What Kazuko Ishida aimed at in the organ class in the Bach Grove

–Kazuko Ishida wrote four articles about the organ class in The Newsletter from the Bach Grove. The following are excerpts from them.

1. I would like to consider the meaning of music to the extent what is music for us

Like every kind of music, the organ music gives us a distinctive excitement which moves our soul. I think we learn organ to feel much more deeply that excitement. Naturally we must learn the technical skill but it is not enough to accumulate knowledge and technique how to play organ. At the same time, by studying the deep and wide cultural background of the organ music, I would like to consider the meaning of music to such an extent what music is for us. No. 57 (October, 1997)

2. To learn by experience the essence of Bach's sacred music

In the organ department of music schools, students naturally have an education for concert organists. In the Bach Grove, however, I hope that students of the organ class learn by experience from another viewpoint a role of the wonderful instrument, organ. How can we learn by experience the essence of the world of the sacred music created by J. S. Bach with his heart and soul? To do so we have great difficulty originating in the fact that we live in modern Japan of which the cultural milieu is completely different from Bach's world.

In order to solve the problem, in autumn 2000 we launched a program called gThe World of J. S. Bach: A workshop on chorales and cantatash . In the program each student of the organ class takes by turns the role of organist who plays a chorale prelude and accompanies chorale singing by all the participants. Through a series of the workshop we could have a glimpse of the original role of organ as an instrument which takes part in the liturgical music in a church but not a solo instrument in a concert hall. No. 78 (January, 2003)

3. Learning from the German congregation and our Ahrend organ

In late teens, I began to learn pipe-organ to be church organist. I studied in USA 7 years during which I learned widely the technical skill of the organ music from Bach to modern composers. However, throughout this period I was always interested mainly in the organ music with the congregation, i.e., music with texts or chorale preludes.

After coming home I served as an organist at Tokyo Union Church for 14 years, then became an organist of the German Church in Jerusalem. As playing organ in every Sunday service in the cathedral built by stone, I learned by experience many new facts as though gthe scales fall from my eyesh. One can understand how to take a gbreathh or a gpauseh for the first time when playing organ in a space with reverberation. As another important experience I realized texts corresponding with music as the congregation sang chorales in German. Moreover, I was astonished at the people who really took joy from singing chorales, sacred songs from 400 or 500 years ago. As realizing those facts, I learned from the German congregation that chorale preludes can be played in a shape it should be when both the player and the congregation hold in common the understanding of the texts and melodies. Under these conditions chorale preludes become no more fragments of pure music.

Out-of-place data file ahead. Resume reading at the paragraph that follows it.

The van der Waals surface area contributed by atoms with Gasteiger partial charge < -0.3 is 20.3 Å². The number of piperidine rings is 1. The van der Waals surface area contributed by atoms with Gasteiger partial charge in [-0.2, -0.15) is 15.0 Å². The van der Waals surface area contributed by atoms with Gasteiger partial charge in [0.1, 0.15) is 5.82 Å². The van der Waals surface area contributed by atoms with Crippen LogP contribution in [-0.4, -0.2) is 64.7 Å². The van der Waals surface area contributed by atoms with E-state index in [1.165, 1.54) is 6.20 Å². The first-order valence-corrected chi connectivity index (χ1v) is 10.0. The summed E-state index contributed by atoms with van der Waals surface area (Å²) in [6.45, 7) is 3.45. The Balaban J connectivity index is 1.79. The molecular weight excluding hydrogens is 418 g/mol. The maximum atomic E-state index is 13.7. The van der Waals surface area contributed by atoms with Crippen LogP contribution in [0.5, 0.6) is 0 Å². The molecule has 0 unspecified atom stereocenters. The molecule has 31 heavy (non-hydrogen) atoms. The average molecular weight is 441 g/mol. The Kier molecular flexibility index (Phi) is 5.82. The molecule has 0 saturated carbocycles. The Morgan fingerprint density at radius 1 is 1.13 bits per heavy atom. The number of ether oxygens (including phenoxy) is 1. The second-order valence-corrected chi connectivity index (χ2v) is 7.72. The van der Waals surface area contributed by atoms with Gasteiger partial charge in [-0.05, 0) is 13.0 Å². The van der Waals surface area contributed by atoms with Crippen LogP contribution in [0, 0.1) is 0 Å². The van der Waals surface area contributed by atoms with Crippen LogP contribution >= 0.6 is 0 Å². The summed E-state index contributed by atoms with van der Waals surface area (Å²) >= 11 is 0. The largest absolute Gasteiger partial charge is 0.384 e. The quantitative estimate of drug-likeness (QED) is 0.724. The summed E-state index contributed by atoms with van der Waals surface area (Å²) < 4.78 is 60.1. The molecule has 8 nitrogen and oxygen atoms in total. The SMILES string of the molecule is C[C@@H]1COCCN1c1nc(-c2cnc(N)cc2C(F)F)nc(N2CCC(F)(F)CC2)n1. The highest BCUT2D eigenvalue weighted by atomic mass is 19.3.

When we began to make a plan to establish the Bach Grove and to think which kind of organ should be built there, I had already made up my mind firmly. Since chorales were the foundation on which Bach built his church music, our organ should be suitable to accompanying chorale singing of the congregation and playing Bach's chorale preludes.

In 1989 Ahrend Organ was built according to our plan. As playing it, however, I began to feel uneasy because of the gcomplaint against meh made by the organ. When thinking about its cause, I realized that this organ was built as a historical instrument in the method in Bach's period. Therefore, it couldn't sound beautifully unless I played in a suitable manner of that period. At the same time, I took notice of the fact that this sort of music originated in the texts of songs. The organ taught me that instrumental music in the Baroque period came from an imitation of vocal music.

Perhaps I could call our Ahrend organ a gsinging instrumenth according to its characteristic feature. Each stop sings its own song. But it sings only on the condition that a player can show to the organ clearly what he or she wants. It was impossible for me to master the way of communication with this organ in a short time. It was necessary for me to have time to change the viewpoint from the modern way of thinking and technical skill to which I had been used. Until then I had been teaching organ for a long time. However, I quitted teaching organ, since I was unable to teach what I did not understand. Since then I have taught myself for 8 years with our Ahrend organ as my teacher. Then I opened the organ class in autumn 1997. No. 93 (October, 2006)

4. The Bach Grove is the best place to learn organ chorales

gWhen coming here to learn organ, I was told: Sing!h These words show the characteristic feature of the organ class in the Bach Grove. Since the two-thirds of the organ music of J. S. Bach are chorale preludes of which the themes come from sacred songs, we cannot understand Bach's sacred music without getting acquainted with chorales, gsoul songsh of German people, and singing them by our own voice. Therefore, I set up the motto of the organ class: gSing like reciting chorale texts, play like singing choralesh. It is important to know, however, that chorales are not songs for a solo voice but for the congregation by which they are continuously and repeatedly sung for many years with one voice, one accord, and all their might. Since we have now the congregation who loves to sing chorales in such a manner, I think, the Bach Grove became the best place for organists to learn chorale preludes. No. 94 (January, 2007) @@@@@